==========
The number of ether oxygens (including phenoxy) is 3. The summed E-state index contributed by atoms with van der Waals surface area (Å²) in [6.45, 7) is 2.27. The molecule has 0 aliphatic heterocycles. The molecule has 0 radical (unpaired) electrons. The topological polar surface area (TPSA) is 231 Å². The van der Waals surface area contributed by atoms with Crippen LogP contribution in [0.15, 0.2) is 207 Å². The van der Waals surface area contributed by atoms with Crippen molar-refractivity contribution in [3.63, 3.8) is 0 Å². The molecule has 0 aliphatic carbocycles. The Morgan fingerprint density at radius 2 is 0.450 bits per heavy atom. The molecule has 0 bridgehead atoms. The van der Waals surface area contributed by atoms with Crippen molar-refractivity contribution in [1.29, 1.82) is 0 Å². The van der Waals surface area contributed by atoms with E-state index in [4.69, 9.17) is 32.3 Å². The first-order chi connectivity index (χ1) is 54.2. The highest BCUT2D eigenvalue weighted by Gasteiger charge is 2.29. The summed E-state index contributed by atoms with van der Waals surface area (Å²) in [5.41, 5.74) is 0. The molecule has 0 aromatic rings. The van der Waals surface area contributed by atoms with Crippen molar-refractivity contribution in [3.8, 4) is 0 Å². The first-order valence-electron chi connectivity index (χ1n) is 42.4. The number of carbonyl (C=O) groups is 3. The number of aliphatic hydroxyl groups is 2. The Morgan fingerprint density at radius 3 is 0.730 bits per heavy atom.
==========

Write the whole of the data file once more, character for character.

The number of ether oxygens (including phenoxy) is 3. The summed E-state index contributed by atoms with van der Waals surface area (Å²) in [6.45, 7) is 2.27. The molecule has 0 aliphatic heterocycles. The molecule has 0 radical (unpaired) electrons. The topological polar surface area (TPSA) is 231 Å². The van der Waals surface area contributed by atoms with Crippen LogP contribution in [0.15, 0.2) is 207 Å². The van der Waals surface area contributed by atoms with Crippen molar-refractivity contribution in [3.63, 3.8) is 0 Å². The molecule has 0 aliphatic carbocycles. The Morgan fingerprint density at radius 2 is 0.450 bits per heavy atom. The molecule has 0 bridgehead atoms. The van der Waals surface area contributed by atoms with Crippen molar-refractivity contribution in [1.29, 1.82) is 0 Å². The van der Waals surface area contributed by atoms with E-state index in [4.69, 9.17) is 32.3 Å². The first-order chi connectivity index (χ1) is 54.2. The highest BCUT2D eigenvalue weighted by Gasteiger charge is 2.29. The summed E-state index contributed by atoms with van der Waals surface area (Å²) in [5.41, 5.74) is 0. The molecule has 0 aromatic rings. The van der Waals surface area contributed by atoms with Crippen molar-refractivity contribution in [3.8, 4) is 0 Å². The first-order valence-electron chi connectivity index (χ1n) is 42.4. The number of carbonyl (C=O) groups is 3. The number of aliphatic hydroxyl groups is 2. The Morgan fingerprint density at radius 3 is 0.730 bits per heavy atom.